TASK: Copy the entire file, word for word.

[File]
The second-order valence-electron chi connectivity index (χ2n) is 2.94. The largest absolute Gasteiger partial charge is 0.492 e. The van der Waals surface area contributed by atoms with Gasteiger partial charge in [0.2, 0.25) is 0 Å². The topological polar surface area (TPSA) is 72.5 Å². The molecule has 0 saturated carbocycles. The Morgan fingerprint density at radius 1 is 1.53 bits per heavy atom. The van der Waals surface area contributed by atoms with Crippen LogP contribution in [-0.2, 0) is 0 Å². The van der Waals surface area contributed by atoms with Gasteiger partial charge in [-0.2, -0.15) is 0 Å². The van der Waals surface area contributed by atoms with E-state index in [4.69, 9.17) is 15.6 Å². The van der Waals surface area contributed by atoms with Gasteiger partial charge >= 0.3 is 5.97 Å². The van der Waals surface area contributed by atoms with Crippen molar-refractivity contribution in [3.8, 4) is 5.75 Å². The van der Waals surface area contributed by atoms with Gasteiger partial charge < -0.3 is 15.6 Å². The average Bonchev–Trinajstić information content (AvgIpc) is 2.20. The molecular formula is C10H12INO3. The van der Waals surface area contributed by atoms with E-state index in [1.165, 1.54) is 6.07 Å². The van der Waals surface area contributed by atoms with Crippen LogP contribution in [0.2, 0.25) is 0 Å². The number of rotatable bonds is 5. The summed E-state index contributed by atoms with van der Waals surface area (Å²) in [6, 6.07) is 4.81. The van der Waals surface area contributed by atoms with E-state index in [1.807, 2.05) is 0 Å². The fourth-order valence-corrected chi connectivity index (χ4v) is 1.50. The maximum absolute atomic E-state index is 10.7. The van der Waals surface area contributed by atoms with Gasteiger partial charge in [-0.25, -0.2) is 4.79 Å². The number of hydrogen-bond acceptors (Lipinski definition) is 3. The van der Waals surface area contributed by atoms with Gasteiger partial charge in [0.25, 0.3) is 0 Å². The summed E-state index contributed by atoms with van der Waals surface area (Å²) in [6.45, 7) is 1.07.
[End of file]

The second-order valence-electron chi connectivity index (χ2n) is 2.94. The largest absolute Gasteiger partial charge is 0.492 e. The van der Waals surface area contributed by atoms with Gasteiger partial charge in [0.2, 0.25) is 0 Å². The topological polar surface area (TPSA) is 72.5 Å². The molecule has 0 saturated carbocycles. The Morgan fingerprint density at radius 1 is 1.53 bits per heavy atom. The van der Waals surface area contributed by atoms with Crippen LogP contribution in [-0.2, 0) is 0 Å². The van der Waals surface area contributed by atoms with Gasteiger partial charge in [-0.2, -0.15) is 0 Å². The van der Waals surface area contributed by atoms with E-state index in [4.69, 9.17) is 15.6 Å². The van der Waals surface area contributed by atoms with Gasteiger partial charge >= 0.3 is 5.97 Å². The van der Waals surface area contributed by atoms with Crippen molar-refractivity contribution in [3.8, 4) is 5.75 Å². The van der Waals surface area contributed by atoms with Gasteiger partial charge < -0.3 is 15.6 Å². The average Bonchev–Trinajstić information content (AvgIpc) is 2.20. The molecular formula is C10H12INO3. The van der Waals surface area contributed by atoms with E-state index in [1.165, 1.54) is 6.07 Å². The van der Waals surface area contributed by atoms with Crippen LogP contribution in [0.2, 0.25) is 0 Å². The number of rotatable bonds is 5. The summed E-state index contributed by atoms with van der Waals surface area (Å²) in [6, 6.07) is 4.81. The van der Waals surface area contributed by atoms with E-state index in [1.807, 2.05) is 0 Å². The fourth-order valence-corrected chi connectivity index (χ4v) is 1.50. The maximum absolute atomic E-state index is 10.7. The van der Waals surface area contributed by atoms with Gasteiger partial charge in [-0.25, -0.2) is 4.79 Å². The number of hydrogen-bond acceptors (Lipinski definition) is 3. The van der Waals surface area contributed by atoms with Gasteiger partial charge in [0.25, 0.3) is 0 Å². The summed E-state index contributed by atoms with van der Waals surface area (Å²) in [6.45, 7) is 1.07.